Escape Velocity: Alastair Reynolds

I'm focusing on the novel "Absolution Gap" in this post because it illustrates a lot of what I like about the science fiction of Alastair Reynolds. AG is the third novel in a trilogy that begins with Revelation Space and continues with Redemption Ark. The novels are set in a future, spacefaring civilization divided into two warring factions, the Conjoiners (who embrace the radical integration of the human body and technology) and the Demarchists (who reject this level of integration). This universe has passed through, and abandoned, a stage of highly developed nanotechnology, which became a liability with the advent of something called the Melding Plague. (Reynold's true feelings about nanotech become somewhat more apparent in his new novel, Century Rain, which also appears to explore the origins of the Demarchist/Conjoiner schism. But we're getting ahead of ourselves.) The two factions must confront a threat from the ruthlessly destructive machines known as "Inhibitors" or "Wolves", which, we are told, are the relic of an ancient conflict known as the Dawn War, and whose sole function is to keep the Galaxy free of spacefaring civilizations (thus answering Enrico Fermi's famous question).

Alastair Reynolds is a Welsh-born science fiction writer now based in the Netherlands. Until recently, he worked as an astrophysicist for the European Space Agency, and he brings a professional's eye for detail to his stories of space travel. Oh, and one more thing: He can write.

Part of the strength of Reynolds' writing comes from his ambivalence toward technology - a trait he shares with Isaac Asimov. (In fact, the Good Doctor also created a faction of techno-skeptics, known as the "Medievalists".) I'd argue that the tension between the technological, "cultural man" and the pre-technological, "natural man" is a universal theme of literature, stretching from Gilgamesh (cf. the relationship of Gilgamesh and Enkidu) to The Lord of the Rings (Frodo and Samwise) - and see also Rabbi Joseph Soloveitchik's analysis of the opening chapters of Genesis in The Lonely Man of Faith. But I digress.

What makes Reynolds' writing stand out is his evident comfort in writing as a writer. He devotes no less attention to the inner landscapes of his characters than to the details of his futuristic universe - which he describes meticulously. Even better, there is a seamless transition between the one and the other. This is what science fiction writing, at its very best, should do: mirror the reciprocal relationship between our inner and outer worlds - how the outside world changes us, and how we change it in return. This is what I call "inside/outside technique". Here's a magnificent passage in which Quaiche, who has been infected for political reasons with a virus that simulates "religious" feelings (literally the opiate of the masses!) confronts his own imminent death in a crashed spacecraft:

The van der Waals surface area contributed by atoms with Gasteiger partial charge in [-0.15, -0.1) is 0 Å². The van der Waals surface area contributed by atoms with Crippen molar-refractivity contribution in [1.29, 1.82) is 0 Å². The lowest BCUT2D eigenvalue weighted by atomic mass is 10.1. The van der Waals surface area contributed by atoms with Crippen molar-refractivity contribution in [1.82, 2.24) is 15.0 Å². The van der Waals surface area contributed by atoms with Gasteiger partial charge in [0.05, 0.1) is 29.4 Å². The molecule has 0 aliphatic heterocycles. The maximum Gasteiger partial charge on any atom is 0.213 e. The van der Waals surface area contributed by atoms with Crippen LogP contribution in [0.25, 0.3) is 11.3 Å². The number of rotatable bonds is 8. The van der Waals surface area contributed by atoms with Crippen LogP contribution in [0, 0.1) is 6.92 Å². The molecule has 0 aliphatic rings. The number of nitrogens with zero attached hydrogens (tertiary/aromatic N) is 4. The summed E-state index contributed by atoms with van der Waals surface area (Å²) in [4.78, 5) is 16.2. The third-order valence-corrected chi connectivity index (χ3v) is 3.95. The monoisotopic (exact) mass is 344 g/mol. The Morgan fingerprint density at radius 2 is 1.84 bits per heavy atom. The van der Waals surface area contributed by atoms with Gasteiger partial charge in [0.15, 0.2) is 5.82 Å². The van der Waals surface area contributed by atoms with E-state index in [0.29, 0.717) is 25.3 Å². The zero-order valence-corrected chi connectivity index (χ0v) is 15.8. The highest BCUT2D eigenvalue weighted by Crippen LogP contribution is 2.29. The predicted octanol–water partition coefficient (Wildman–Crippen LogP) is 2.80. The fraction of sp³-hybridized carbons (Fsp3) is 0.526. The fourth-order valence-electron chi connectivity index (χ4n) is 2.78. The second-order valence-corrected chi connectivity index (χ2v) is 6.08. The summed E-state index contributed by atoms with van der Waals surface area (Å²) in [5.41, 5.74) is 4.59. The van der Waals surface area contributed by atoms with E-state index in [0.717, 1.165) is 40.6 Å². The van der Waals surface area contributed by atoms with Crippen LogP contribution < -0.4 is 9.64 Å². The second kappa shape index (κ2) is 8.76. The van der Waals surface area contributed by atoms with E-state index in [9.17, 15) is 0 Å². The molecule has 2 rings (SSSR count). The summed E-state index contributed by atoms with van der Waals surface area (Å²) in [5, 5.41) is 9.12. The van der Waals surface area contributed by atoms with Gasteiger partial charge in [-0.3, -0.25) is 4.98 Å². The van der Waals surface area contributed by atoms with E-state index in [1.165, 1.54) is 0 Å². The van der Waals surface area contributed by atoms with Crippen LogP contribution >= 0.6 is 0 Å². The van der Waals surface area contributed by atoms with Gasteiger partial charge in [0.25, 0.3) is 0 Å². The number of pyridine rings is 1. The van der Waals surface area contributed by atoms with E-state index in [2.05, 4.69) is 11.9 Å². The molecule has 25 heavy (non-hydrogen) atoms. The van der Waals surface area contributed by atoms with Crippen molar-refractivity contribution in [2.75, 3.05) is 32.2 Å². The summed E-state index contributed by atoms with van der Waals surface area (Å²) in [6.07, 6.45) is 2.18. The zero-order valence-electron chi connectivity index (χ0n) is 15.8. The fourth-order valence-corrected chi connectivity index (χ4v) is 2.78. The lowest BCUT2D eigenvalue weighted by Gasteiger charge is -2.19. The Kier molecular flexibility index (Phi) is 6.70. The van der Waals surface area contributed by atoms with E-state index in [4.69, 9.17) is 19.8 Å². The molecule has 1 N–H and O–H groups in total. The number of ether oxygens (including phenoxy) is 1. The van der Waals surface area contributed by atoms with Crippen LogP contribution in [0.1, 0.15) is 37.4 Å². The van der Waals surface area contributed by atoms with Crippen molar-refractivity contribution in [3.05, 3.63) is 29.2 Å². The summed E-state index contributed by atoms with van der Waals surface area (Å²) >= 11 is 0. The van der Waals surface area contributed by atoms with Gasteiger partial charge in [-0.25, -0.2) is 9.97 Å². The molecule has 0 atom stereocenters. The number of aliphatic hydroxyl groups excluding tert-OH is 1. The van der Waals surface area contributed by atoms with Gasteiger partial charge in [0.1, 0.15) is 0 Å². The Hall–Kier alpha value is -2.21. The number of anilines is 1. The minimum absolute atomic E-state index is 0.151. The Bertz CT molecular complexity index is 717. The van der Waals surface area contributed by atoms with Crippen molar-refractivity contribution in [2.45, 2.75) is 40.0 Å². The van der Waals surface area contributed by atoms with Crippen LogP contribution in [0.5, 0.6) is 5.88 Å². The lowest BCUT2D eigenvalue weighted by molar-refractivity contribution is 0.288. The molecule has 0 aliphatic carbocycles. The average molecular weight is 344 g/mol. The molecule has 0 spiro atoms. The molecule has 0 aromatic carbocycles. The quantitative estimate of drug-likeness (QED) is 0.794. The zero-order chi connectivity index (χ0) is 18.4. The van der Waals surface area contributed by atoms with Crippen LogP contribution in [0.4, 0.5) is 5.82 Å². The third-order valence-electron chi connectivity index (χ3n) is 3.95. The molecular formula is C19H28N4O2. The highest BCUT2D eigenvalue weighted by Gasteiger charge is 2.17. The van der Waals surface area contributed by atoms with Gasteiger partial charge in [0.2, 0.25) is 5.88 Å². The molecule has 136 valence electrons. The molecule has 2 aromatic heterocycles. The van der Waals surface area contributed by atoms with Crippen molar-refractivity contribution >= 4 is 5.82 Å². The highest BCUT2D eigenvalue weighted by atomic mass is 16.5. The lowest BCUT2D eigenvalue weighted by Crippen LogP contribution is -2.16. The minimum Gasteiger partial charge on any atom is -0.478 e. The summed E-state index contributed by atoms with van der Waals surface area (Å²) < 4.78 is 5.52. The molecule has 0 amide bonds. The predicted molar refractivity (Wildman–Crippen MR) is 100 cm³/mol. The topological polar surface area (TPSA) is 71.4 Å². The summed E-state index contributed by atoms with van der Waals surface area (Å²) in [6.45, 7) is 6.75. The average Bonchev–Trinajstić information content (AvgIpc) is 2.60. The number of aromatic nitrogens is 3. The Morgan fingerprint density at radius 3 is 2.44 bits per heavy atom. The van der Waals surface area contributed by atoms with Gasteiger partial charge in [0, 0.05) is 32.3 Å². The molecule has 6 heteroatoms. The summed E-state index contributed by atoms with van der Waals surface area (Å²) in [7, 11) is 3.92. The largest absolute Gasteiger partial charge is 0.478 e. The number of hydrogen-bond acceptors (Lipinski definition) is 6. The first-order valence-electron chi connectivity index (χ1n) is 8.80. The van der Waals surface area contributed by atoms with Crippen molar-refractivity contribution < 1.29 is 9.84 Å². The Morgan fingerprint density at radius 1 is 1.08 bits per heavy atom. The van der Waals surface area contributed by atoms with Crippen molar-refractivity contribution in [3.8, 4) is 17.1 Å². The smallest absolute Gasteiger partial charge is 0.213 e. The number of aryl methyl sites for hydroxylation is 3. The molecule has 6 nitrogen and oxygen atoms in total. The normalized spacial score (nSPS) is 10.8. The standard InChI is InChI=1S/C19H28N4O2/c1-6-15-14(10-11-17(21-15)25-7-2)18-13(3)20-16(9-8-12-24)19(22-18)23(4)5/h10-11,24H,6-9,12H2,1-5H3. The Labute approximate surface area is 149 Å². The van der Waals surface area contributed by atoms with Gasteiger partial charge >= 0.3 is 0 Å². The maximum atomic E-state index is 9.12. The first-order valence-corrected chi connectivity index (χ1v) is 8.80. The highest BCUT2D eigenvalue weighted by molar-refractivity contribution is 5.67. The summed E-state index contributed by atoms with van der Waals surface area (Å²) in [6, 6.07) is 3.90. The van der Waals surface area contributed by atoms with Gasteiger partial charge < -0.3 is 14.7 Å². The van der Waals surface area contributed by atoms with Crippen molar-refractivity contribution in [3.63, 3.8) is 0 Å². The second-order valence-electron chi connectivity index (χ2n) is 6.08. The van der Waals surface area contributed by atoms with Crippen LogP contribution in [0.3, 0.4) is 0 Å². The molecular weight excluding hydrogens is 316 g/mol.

The virus was not helping. He had hoped that it would, but the feelings it brought were too superficial. When he most needed their succour he could feel them for the paper-thin facades they were. Just because the virus was tickling the parts of his brain that produced feelings of religious experience didn't mean that he was able to turn off the other parts of his mind that recognised these feelings as having been induced artificially. He truly felt himself to be in the presence of something sacred, but he also knew, with total clarity, that this was due to neuroanatomy. Nothing was really with him: the organ music, the stained-glass windows in the sky, the sense of proximity to something huge and timeless and infinitely compassionate were all explicable in terms of neural wiring, firing potentials, synaptic gaps.

In his moment of greatest need, when he most desired that comfort, it had deserted him. He was just a Godless man with a botched virus in his blood, running out of air, running out of time, on a world to which he had given a name that would soon be forgotten.

(I'm reminded of Theodore Sturgeon's masterpiece, "The Man Who Lost the Sea" here.) This passage goes on to describe the work of a gifted glassblower named Trollhattan, whose impossibly delicate works are created in zero-gravity and cannot be transported far because of the accelerations involved; Reynolds invokes the image to evoke Quaiche's relationship with Morwenna.

One of the book's most memorable characters is Scorpio, whom we first met in Redemption Ark. Scorpio is a pig - an intelligent pig, of a race bioengineered by humans. (Think The Island of Dr. Moreau by H.G. Wells.) In AG, Scorpio really comes into his own; we see a character who has been abused by the cruelty of humans, and at the same time feels alieneated from his own kind. Even among intelligent pigs, he is smarter than your average pig. Having availed himself of the physically taxing process of cryosleep several times, he feels himself aging, and knows he cannot hope to enjoy the kind of lifespan avialable to humans with their (human-engineered) rejuvenation technology.

There's more I'd like to say about Reynolds, but I'll save it for another time; I want to get this post done so I can move on to something else. Next week we're going to look at the novella Seven American Nights by Gene Wolfe.

I'm looking foward to more work from Alastair Reynolds. There are still a couple of pieces by Reynolds that I haven't yet read (Chasm City and Turquoise Days).